Tuesday, March 3, 2020
Just in time for Super Tuesday voting, I just completed a review of housing policies in all of the 2020 presidential candidate platforms. Over the next few weeks, I am going to highlight these policies focusing on a different housing issue in each post. Today's excerpt is a section of the article that focuses on common themes in the presidential platforms. Here is the excerpt:
There were a number of common themes among the platforms.
In fair housing, many of the platforms encouraged broadening the protected classes under the Fair Housing Act, especially with regard to veteran status and sexual and gender identities. There was also significant agreement in providing source-of-income protection, reinstituting the Affirmatively Furthering Fair Housing (AFFH) Rule and broadening the availability of disparate impact claims under the Fair Housing Act.
In development funding, there was broad support for increasing funding through the Low Income Housing Tax Credit, the Housing Trust Fund, and the Capital Magnet Fund.
There were a number of proposals for a renters’ credit, with many of the proposals focusing on limiting low- and middle-income households’ exposure to rent to less than 30% of household income.
There was overwhelming support for access to counsel in eviction cases.
There was significant interest in incentivizing local governments to reform exclusionary zoning policies. A variety of proposals were made including linking transportation funding, Community Development Block Grant funding, and state and local tax deductions to eliminating exclusionary zoning. Several policies were also made to address the legacy of redlining that would have significant impacts.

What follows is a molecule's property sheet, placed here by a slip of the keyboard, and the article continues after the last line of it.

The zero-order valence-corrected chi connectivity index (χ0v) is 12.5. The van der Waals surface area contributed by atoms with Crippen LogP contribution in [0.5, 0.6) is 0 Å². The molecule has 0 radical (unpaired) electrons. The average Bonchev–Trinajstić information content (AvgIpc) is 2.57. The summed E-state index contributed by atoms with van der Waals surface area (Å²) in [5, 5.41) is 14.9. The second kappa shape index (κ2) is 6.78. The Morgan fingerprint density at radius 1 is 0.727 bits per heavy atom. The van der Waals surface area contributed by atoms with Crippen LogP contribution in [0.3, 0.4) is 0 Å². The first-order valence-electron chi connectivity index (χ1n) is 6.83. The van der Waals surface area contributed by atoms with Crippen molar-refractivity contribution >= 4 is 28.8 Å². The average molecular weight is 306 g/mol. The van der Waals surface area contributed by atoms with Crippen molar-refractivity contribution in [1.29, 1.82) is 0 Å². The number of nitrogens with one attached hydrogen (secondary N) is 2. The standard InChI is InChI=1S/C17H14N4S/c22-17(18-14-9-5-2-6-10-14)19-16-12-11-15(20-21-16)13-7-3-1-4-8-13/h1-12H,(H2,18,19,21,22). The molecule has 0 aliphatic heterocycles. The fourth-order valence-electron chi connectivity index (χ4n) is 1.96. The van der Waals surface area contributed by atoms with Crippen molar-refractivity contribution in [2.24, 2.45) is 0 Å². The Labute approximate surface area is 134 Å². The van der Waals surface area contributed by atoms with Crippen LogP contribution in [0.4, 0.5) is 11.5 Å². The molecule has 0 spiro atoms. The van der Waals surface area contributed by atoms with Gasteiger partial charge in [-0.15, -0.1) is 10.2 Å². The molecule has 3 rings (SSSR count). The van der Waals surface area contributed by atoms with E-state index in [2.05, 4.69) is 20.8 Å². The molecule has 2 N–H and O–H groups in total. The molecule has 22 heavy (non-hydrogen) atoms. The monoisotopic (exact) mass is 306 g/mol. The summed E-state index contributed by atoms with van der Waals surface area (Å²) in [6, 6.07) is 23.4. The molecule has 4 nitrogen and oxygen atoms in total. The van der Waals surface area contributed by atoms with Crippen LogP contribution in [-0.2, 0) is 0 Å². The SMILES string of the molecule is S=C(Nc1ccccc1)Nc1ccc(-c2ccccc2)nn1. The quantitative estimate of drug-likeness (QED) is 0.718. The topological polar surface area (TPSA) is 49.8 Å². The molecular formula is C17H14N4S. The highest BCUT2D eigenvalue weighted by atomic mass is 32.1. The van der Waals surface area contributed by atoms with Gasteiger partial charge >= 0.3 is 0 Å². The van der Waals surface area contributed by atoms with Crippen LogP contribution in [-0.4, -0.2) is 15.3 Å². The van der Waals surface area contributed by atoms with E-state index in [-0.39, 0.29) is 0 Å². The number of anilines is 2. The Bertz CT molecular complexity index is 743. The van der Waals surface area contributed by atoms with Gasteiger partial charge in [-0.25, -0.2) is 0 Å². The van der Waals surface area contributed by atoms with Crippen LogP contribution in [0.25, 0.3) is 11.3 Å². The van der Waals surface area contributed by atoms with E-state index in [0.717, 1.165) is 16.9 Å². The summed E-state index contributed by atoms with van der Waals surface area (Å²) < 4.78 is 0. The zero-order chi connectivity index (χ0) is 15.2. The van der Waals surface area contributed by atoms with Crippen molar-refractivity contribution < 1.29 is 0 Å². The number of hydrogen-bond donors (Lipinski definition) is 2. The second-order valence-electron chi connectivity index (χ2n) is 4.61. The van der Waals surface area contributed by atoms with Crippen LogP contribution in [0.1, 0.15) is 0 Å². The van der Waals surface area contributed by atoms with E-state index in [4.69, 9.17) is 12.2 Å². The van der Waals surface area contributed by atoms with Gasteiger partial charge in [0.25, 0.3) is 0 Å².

There was significant support for Housing Choice Vouchers, with many candidates proposing to fully fund the program. There was also general support for homelessness funding through the McKinney-Vento homelessness assistance grants and also through a variety of programs to assist homeless veterans.
Housing support in rural and tribal communities received consistent support but without proposals for significant policy innovation. Integrating climate change and resilience to disaster into housing policy received only modest attention, though several candidates addressed it in detail. Similarly, there was consistent support for increasing funds for capital repairs in existing public housing.
That's all for today.
For those who want to read the entire review of the platforms, it is available here. The review looks at candidates' takes on fair housing; housing development funding; home buyer and renter assistance; landlord-tenant; zoning reform; addressing the legacy of redlining; housing vouchers; homelessness; fair lending; rural communities housing policies; tribal communities housing policies; climate resilience and housing policy; and existing public housing policy.